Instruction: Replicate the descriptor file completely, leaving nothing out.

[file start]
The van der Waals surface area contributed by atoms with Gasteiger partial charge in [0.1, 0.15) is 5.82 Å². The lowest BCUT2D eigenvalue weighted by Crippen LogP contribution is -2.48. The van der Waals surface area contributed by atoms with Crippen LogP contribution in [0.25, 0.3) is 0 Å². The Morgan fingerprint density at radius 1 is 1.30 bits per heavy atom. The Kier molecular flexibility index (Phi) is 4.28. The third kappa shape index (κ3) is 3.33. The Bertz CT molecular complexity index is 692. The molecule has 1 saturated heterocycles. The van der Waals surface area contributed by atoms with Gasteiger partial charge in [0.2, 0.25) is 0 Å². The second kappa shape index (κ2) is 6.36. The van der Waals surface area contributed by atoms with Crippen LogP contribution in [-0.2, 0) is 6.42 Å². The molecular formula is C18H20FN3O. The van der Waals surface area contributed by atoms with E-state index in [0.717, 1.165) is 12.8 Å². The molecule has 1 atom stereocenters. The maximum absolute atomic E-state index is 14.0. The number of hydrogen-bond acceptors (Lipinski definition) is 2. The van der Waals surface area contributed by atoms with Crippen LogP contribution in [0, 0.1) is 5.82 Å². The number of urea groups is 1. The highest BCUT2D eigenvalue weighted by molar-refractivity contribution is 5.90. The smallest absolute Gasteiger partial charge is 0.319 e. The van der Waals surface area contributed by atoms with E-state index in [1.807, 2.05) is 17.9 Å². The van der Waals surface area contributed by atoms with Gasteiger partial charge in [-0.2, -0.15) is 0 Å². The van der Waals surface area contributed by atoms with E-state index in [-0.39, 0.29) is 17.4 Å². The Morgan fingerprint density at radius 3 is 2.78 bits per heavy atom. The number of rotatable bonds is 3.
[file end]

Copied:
The van der Waals surface area contributed by atoms with Gasteiger partial charge in [0.1, 0.15) is 5.82 Å². The lowest BCUT2D eigenvalue weighted by Crippen LogP contribution is -2.48. The van der Waals surface area contributed by atoms with Crippen LogP contribution in [0.25, 0.3) is 0 Å². The Morgan fingerprint density at radius 1 is 1.30 bits per heavy atom. The Kier molecular flexibility index (Phi) is 4.28. The third kappa shape index (κ3) is 3.33. The Bertz CT molecular complexity index is 692. The molecule has 1 saturated heterocycles. The van der Waals surface area contributed by atoms with Gasteiger partial charge in [0.2, 0.25) is 0 Å². The second kappa shape index (κ2) is 6.36. The van der Waals surface area contributed by atoms with Crippen LogP contribution in [-0.2, 0) is 6.42 Å². The molecular formula is C18H20FN3O. The van der Waals surface area contributed by atoms with E-state index in [0.717, 1.165) is 12.8 Å². The molecule has 1 atom stereocenters. The maximum absolute atomic E-state index is 14.0. The number of hydrogen-bond acceptors (Lipinski definition) is 2. The van der Waals surface area contributed by atoms with Crippen LogP contribution in [0, 0.1) is 5.82 Å². The number of urea groups is 1. The highest BCUT2D eigenvalue weighted by molar-refractivity contribution is 5.90. The smallest absolute Gasteiger partial charge is 0.319 e. The van der Waals surface area contributed by atoms with E-state index in [1.807, 2.05) is 17.9 Å². The van der Waals surface area contributed by atoms with Gasteiger partial charge in [-0.2, -0.15) is 0 Å². The van der Waals surface area contributed by atoms with E-state index in [-0.39, 0.29) is 17.4 Å². The Morgan fingerprint density at radius 3 is 2.78 bits per heavy atom. The number of rotatable bonds is 3.